Twitter: Philip Ogola, an ICT officer at the Kenya Red Cross Society (KRCS), has increased his organization's Twitter following 26-fold in the last year. His real-time updates now reach an audience of between 50 and 80 million every month. "It's an emergency management tool," he said. He informs his audience about anything that could put civilians at risk, from traffic problems to fires, demonstrations and explosions. "We can issue alerts, so it’s easy [for people] to know the needs on the ground." When public transport drivers went on strike in Nairobi at the end of November, KRCS supported a Twitter campaign using the hashtag #CarPoolKE to facilitate ride sharing, and worked with Ushahidi to create a crowd-map of people in Nairobi willing to give rides, and those in need of them.

Satellite imagery: Mapping technology allowed the ICRC to rehabilitate and extend a water system in Walikale, in the Democratic Republic of Congo, from thousands of miles away. ICRC bought a satellite image and had a Humanitarian OpenStreetMap volunteer team create an urban map from it. Staff from the local water board then used the map to identify water systems - saving significant time and money. "GIS [geographic information systems] can provide good support, even for small projects like that," said Jean Vergain of the International Committee of the Red Cross (ICRC) in Kenya, which also uses Google Earth's satellite images and maps.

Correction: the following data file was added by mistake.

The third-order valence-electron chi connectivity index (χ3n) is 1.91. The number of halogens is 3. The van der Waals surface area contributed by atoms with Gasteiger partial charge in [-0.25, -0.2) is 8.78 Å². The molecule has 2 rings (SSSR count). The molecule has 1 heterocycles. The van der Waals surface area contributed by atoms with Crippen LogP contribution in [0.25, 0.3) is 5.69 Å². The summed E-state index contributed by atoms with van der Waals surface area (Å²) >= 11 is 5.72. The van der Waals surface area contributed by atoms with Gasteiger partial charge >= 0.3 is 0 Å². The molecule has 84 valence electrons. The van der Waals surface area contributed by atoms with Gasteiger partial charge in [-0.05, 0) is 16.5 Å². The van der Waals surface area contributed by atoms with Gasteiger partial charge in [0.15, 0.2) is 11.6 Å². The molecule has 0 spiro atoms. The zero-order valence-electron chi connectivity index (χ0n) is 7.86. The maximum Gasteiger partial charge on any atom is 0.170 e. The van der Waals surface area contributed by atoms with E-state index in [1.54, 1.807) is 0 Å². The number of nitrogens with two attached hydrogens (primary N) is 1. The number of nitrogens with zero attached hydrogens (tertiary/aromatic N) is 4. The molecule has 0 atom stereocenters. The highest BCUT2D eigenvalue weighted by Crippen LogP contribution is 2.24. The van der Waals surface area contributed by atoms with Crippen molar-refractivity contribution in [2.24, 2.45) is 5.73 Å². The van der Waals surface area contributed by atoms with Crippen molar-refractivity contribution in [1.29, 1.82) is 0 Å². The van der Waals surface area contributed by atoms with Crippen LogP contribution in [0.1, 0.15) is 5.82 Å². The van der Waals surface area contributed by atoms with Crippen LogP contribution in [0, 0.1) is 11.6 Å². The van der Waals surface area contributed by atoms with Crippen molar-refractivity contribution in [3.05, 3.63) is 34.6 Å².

Monitoring the internet: In September, iHub - a hub for the ICT community in Nairobi - began to monitor the internet for hate speech ahead of Kenya’s March 2013 general election; hate speech is believed to have contributed to the violence that erupted after the country’s 2007 polls. iHub members are looking not just at inflammatory comments from within Kenya, but at the internet speech of the diaspora as well. "You don't even have to be there for negative communication to be going on," said Kagonya Awori of iHub Research. She cited an 82.7 percent increase in internet users in Kenya between 2011 and 2012, and said half of all users are on Facebook. While greater internet connectivity has clear benefits, it also poses potential dangers, and iHub is one of few organizations keeping a watchful eye over the trend. Incidents of hate speech are reported to Uchaguzi, a crisis map powered by Ushahidi, which, in turn, reports them to the electoral authorities or relevant security personnel.

Radio: Radio is still the most ubiquitous form of ICT and a favourite method of communication in a crisis. "It can promote hope, connections and control of a situation," said Jacqueline Dalton, a senior producer at BBC Media Action, the BBC's international development charity. In Somalia, BBC Media Action partnered with the BBC Somali Service to develop radio literacy programmes and hold discussions about development and governance issues such as the country’s new constitution. "In a country with a rich oral culture, where the Latin alphabet for Somali was adopted only as recently as 1973, radio has, for generations, been the most important medium in the country," a 2011 BBC Media Action report found. The same remains true in many rural areas in sub-Saharan Africa.